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High School/College Interpretive Scholarship Program - 2009 Recipients
Daniel Romlein
d. romlein 1My Experiences as an AMF Volunteer:

When I saw the newspaper lying on the table that contained the information on the AMF scholarship, I knew it was something I wanted to pursue. Working outdoors in one of the most beautiful areas imaginable, interacting with people, and helping to defray the cost of college; I didn’t see how I could go wrong!

Every day on the summit was unique and inspiring. Although at times things were slow, it was never what I would call “boring”. Almost each time I was there, at least one person who was outstandingly friendly and conversational would appear. Talking with hikers and having questions asked of me was fun. I loved sharing my favorite outdoor adventure spots with those wondering what good points of interest there were nearby. The high point of my visitor interaction had to be when a guy video-interviewed me.

Following the hike up, I always knew I had some time before anyone arrived, so I would set the flag and then do some stretching. Usually several people would summit before noon but the majority were after. Making my trash-run to the far side and back, I was always pleasantly surprised with the scarcity of litter. When there wasn’t anybody at the summit, I sometimes did rock-work. My last two summit days I had the pleasure of picking blueberries.
  
In hindsight, I should have heeded Joe Berner’s advice to choose days later in the summer to avoid the black-flies and gain the bonus of blueberries. There were one or two times when it got miserable. Overall though, things went smoothly: no injuries noted, no one was rude, I had enough food and water each time, and I didn’t get heavily rained on.
  
I look back on my time as an Azure mountain interpreter as a positive experience. The privilege of seeing God’s beauty so clearly displayed was awesome. When there were no people around it afforded a lot of time for self-reflection I wouldn’t have gotten otherwise. Thank you for this unique scholarship and the memories it created!

Daniel Romlein
Maggie Cook
m cook 1AMF Interpreter Scholarship 2009   

Receiving the chance to be the Azure Mountain Fire Interpreter for five days this summer was an honor, and the experience to do something I had never done before was fantastic.  I learned about  hiking and the surrounding area and heard stories from people of all different backgrounds.  Expert hikers, vacationing families, and outdoorsy locals all united on the top of Azure to appreciate the outstretched view and share stories.  It was a pleasure to hear about their motivation to climb Azure and watch them awe over the view from an underrated mountain among the High Peaks.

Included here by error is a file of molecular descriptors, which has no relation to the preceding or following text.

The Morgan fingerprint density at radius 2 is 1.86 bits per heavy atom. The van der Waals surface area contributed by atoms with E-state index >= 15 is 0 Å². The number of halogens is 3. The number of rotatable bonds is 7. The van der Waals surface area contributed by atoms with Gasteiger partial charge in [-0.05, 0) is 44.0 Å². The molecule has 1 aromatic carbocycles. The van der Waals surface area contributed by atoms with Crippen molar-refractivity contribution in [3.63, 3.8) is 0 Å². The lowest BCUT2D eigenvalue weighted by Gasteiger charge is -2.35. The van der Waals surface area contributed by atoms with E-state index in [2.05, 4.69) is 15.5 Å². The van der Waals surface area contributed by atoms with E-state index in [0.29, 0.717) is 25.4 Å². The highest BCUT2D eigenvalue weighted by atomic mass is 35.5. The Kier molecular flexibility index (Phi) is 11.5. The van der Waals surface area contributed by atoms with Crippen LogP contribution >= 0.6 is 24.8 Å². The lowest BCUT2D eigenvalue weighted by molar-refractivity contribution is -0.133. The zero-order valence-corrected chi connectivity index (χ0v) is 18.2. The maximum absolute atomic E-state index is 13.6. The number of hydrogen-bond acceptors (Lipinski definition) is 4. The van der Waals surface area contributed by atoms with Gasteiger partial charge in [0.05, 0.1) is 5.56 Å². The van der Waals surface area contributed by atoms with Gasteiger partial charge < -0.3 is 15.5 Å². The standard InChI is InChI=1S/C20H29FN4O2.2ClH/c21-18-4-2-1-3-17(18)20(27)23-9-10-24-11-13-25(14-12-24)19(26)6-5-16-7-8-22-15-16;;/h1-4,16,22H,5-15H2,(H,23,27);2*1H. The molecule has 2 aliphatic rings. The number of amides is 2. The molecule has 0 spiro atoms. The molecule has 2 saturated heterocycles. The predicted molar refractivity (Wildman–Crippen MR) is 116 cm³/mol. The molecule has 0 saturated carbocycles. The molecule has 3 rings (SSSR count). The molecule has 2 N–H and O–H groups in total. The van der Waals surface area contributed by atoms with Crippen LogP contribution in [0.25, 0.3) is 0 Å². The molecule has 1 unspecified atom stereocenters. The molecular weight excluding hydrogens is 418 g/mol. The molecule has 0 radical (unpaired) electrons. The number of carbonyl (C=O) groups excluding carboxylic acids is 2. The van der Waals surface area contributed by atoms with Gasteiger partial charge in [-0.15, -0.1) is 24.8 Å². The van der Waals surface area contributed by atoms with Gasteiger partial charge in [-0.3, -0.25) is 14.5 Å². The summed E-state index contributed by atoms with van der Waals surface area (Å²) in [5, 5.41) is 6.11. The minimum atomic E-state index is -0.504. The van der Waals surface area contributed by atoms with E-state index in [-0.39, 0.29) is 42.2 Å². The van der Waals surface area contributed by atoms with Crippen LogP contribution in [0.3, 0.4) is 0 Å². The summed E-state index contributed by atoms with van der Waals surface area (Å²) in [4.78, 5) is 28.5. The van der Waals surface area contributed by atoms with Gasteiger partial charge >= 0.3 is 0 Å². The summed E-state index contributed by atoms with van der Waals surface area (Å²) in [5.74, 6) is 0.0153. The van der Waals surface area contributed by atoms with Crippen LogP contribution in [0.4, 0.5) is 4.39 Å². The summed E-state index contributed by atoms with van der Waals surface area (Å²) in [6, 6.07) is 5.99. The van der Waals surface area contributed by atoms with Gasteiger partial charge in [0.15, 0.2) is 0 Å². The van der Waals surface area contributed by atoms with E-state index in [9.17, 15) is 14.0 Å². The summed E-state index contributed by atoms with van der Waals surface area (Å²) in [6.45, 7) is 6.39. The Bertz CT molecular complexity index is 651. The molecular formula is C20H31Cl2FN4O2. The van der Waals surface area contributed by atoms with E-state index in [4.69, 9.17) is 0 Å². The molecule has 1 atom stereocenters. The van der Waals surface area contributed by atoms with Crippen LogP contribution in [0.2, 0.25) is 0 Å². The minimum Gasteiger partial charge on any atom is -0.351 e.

My first day on the summit got off to a rough start, and Joe Berner and I weren’t able to venture out until close to eleven o’clock due to the summer storms that frequent the north country.  Fortunately, the clouds quickly shifted on past and the views from Azure were remarkable.  There were very few hikers that first day, but I enjoyed the time to talk with Joe and soak in the beauty from the summit. 
   
The other four days I spent atop Azure saw better weather, except for a day cut short by storms and a cloudy day with a limited view.  Most of the days that started cloudy ended up clearing up so well the view seemed endless.  Thanks to a few pictures Joe had print and labeled for me, I was able to point out the distant peaks to hikers.
   
Just like the view changed throughout the days on the summit, so did the type of people who reached the top.  People from all generations, from all over, and with all different level of experience took on the Azure trail.  One day, a group of 25 reached the summit to celebrate a family reunion.  It was remarkable to see grandparents and children hike up the steep trail together in order to enjoy the view and a picnic on the summit.  Other hikers talked about how they camp at nearby parks or come to a summer camp in the Adirondack and look forward to hiking the short but challenging trail on Azure.  I met people from Italy, Canada, Rochester, Syracuse, and other places near and far.  The local hikers I talked to on the summit varied from experienced 46ers to families trying hiking together for the first time.  I never knew who I would see come panting up to the tower next!
   
The view and the people made the time I spent on Azure Mountain unforgettable.  I learned something new from each person I met, and I hope to continue hiking to learn more about nature and everything that goes hand-in-hand with it.  I truly can’t thank the Azure Mountain Friends enough for sharing with me the perks of being a Fire Tower Interpreter.

Maggie
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The Azure Mountain Friends, Inc. is a not-for-profit organization.